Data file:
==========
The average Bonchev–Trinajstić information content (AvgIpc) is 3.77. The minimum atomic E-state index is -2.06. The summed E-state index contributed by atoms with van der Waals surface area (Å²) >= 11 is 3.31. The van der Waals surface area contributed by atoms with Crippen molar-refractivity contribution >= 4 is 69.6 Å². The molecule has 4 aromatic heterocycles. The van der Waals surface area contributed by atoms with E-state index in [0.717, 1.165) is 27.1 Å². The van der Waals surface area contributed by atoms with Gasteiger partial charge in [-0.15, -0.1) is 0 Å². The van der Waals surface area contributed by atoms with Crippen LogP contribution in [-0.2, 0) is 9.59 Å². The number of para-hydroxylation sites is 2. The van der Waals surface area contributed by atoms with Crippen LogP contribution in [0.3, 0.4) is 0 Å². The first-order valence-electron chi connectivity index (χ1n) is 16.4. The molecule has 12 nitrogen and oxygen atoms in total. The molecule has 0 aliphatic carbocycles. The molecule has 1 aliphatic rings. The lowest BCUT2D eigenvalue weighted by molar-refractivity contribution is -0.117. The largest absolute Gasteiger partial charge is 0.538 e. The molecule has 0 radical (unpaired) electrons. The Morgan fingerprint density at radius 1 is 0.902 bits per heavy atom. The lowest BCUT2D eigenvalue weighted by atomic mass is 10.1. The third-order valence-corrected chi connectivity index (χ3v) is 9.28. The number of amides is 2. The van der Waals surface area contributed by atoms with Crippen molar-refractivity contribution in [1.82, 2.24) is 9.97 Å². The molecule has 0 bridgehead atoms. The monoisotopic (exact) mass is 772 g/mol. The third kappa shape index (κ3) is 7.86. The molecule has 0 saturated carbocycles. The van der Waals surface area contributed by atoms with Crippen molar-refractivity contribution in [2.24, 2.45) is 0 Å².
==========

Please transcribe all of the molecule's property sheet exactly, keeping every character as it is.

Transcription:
The average Bonchev–Trinajstić information content (AvgIpc) is 3.77. The minimum atomic E-state index is -2.06. The summed E-state index contributed by atoms with van der Waals surface area (Å²) >= 11 is 3.31. The van der Waals surface area contributed by atoms with Crippen molar-refractivity contribution >= 4 is 69.6 Å². The molecule has 4 aromatic heterocycles. The van der Waals surface area contributed by atoms with E-state index in [0.717, 1.165) is 27.1 Å². The van der Waals surface area contributed by atoms with Gasteiger partial charge in [-0.15, -0.1) is 0 Å². The van der Waals surface area contributed by atoms with Crippen LogP contribution in [-0.2, 0) is 9.59 Å². The number of para-hydroxylation sites is 2. The van der Waals surface area contributed by atoms with Crippen LogP contribution in [0.3, 0.4) is 0 Å². The first-order valence-electron chi connectivity index (χ1n) is 16.4. The molecule has 12 nitrogen and oxygen atoms in total. The molecule has 0 aliphatic carbocycles. The molecule has 1 aliphatic rings. The lowest BCUT2D eigenvalue weighted by molar-refractivity contribution is -0.117. The largest absolute Gasteiger partial charge is 0.538 e. The molecule has 0 radical (unpaired) electrons. The Morgan fingerprint density at radius 1 is 0.902 bits per heavy atom. The lowest BCUT2D eigenvalue weighted by atomic mass is 10.1. The third-order valence-corrected chi connectivity index (χ3v) is 9.28. The number of amides is 2. The van der Waals surface area contributed by atoms with Crippen molar-refractivity contribution in [1.82, 2.24) is 9.97 Å². The molecule has 0 bridgehead atoms. The monoisotopic (exact) mass is 772 g/mol. The third kappa shape index (κ3) is 7.86. The molecule has 0 saturated carbocycles. The van der Waals surface area contributed by atoms with Crippen molar-refractivity contribution in [2.24, 2.45) is 0 Å².